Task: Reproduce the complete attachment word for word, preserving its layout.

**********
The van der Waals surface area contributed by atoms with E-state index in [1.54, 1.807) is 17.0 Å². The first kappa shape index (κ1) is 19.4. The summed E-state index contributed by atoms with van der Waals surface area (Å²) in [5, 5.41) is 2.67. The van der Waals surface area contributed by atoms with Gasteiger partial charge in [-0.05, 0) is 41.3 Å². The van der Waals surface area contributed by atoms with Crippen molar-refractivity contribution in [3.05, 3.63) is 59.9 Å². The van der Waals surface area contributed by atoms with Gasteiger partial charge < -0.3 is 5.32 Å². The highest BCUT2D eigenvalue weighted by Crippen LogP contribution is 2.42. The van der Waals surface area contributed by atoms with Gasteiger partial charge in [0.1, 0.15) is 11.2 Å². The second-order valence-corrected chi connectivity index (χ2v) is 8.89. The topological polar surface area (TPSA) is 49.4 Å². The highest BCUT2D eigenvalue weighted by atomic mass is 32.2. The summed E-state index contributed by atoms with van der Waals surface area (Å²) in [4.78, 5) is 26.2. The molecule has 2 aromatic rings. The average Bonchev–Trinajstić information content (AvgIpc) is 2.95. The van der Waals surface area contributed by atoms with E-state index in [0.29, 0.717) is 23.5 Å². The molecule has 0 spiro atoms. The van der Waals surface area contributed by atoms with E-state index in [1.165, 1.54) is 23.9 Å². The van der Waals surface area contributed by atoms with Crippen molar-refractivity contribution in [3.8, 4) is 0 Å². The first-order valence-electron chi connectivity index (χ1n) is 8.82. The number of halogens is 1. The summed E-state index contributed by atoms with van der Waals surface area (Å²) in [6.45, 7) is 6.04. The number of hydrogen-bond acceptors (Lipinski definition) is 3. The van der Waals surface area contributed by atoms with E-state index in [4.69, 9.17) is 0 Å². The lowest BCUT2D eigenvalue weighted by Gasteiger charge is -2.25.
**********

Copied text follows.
The van der Waals surface area contributed by atoms with E-state index in [1.54, 1.807) is 17.0 Å². The first kappa shape index (κ1) is 19.4. The summed E-state index contributed by atoms with van der Waals surface area (Å²) in [5, 5.41) is 2.67. The van der Waals surface area contributed by atoms with Gasteiger partial charge in [-0.05, 0) is 41.3 Å². The van der Waals surface area contributed by atoms with Crippen molar-refractivity contribution in [3.05, 3.63) is 59.9 Å². The van der Waals surface area contributed by atoms with Gasteiger partial charge < -0.3 is 5.32 Å². The highest BCUT2D eigenvalue weighted by Crippen LogP contribution is 2.42. The van der Waals surface area contributed by atoms with Gasteiger partial charge in [0.1, 0.15) is 11.2 Å². The second-order valence-corrected chi connectivity index (χ2v) is 8.89. The topological polar surface area (TPSA) is 49.4 Å². The highest BCUT2D eigenvalue weighted by atomic mass is 32.2. The summed E-state index contributed by atoms with van der Waals surface area (Å²) in [4.78, 5) is 26.2. The molecule has 2 aromatic rings. The average Bonchev–Trinajstić information content (AvgIpc) is 2.95. The van der Waals surface area contributed by atoms with E-state index in [0.29, 0.717) is 23.5 Å². The molecule has 0 spiro atoms. The van der Waals surface area contributed by atoms with E-state index in [1.165, 1.54) is 23.9 Å². The van der Waals surface area contributed by atoms with Crippen molar-refractivity contribution in [3.8, 4) is 0 Å². The first-order valence-electron chi connectivity index (χ1n) is 8.82. The number of halogens is 1. The summed E-state index contributed by atoms with van der Waals surface area (Å²) in [6.45, 7) is 6.04. The number of hydrogen-bond acceptors (Lipinski definition) is 3. The van der Waals surface area contributed by atoms with E-state index in [4.69, 9.17) is 0 Å². The lowest BCUT2D eigenvalue weighted by Gasteiger charge is -2.25.